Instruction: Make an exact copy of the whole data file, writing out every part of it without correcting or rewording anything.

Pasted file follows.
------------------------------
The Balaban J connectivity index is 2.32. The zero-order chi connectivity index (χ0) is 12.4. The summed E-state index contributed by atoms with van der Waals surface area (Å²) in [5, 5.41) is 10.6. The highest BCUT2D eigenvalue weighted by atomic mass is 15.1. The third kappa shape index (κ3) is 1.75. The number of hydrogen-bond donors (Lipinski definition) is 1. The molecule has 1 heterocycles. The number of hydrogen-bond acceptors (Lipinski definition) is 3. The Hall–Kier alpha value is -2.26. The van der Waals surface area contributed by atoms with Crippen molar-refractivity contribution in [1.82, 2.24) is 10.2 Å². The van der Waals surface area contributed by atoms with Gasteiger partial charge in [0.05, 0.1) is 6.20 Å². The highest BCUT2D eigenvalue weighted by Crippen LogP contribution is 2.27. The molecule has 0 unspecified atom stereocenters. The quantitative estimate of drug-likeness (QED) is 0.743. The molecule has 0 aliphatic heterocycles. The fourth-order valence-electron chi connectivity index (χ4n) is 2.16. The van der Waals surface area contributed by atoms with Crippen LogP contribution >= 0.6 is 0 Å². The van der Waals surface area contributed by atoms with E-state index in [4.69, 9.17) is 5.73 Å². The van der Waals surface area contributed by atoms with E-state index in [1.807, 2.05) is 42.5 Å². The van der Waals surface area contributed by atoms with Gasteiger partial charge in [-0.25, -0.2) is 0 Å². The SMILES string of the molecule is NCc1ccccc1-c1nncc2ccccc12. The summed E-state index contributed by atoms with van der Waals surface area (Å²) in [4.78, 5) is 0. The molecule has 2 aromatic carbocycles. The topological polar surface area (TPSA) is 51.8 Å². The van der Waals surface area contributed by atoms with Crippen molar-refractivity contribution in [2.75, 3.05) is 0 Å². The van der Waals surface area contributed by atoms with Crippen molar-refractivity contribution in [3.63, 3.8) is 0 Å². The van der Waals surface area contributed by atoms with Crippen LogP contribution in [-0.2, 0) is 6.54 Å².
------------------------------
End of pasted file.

The Balaban J connectivity index is 2.32. The zero-order chi connectivity index (χ0) is 12.4. The summed E-state index contributed by atoms with van der Waals surface area (Å²) in [5, 5.41) is 10.6. The highest BCUT2D eigenvalue weighted by atomic mass is 15.1. The third kappa shape index (κ3) is 1.75. The number of hydrogen-bond donors (Lipinski definition) is 1. The molecule has 1 heterocycles. The number of hydrogen-bond acceptors (Lipinski definition) is 3. The Hall–Kier alpha value is -2.26. The van der Waals surface area contributed by atoms with Crippen molar-refractivity contribution in [1.82, 2.24) is 10.2 Å². The van der Waals surface area contributed by atoms with Gasteiger partial charge in [0.05, 0.1) is 6.20 Å². The highest BCUT2D eigenvalue weighted by Crippen LogP contribution is 2.27. The molecule has 0 unspecified atom stereocenters. The quantitative estimate of drug-likeness (QED) is 0.743. The molecule has 0 aliphatic heterocycles. The fourth-order valence-electron chi connectivity index (χ4n) is 2.16. The van der Waals surface area contributed by atoms with Crippen LogP contribution >= 0.6 is 0 Å². The van der Waals surface area contributed by atoms with E-state index in [4.69, 9.17) is 5.73 Å². The van der Waals surface area contributed by atoms with E-state index in [1.807, 2.05) is 42.5 Å². The van der Waals surface area contributed by atoms with Gasteiger partial charge in [-0.25, -0.2) is 0 Å². The SMILES string of the molecule is NCc1ccccc1-c1nncc2ccccc12. The summed E-state index contributed by atoms with van der Waals surface area (Å²) in [4.78, 5) is 0. The molecule has 2 aromatic carbocycles. The topological polar surface area (TPSA) is 51.8 Å². The van der Waals surface area contributed by atoms with Crippen molar-refractivity contribution in [2.75, 3.05) is 0 Å². The van der Waals surface area contributed by atoms with Crippen molar-refractivity contribution in [3.63, 3.8) is 0 Å². The van der Waals surface area contributed by atoms with Crippen LogP contribution in [-0.2, 0) is 6.54 Å².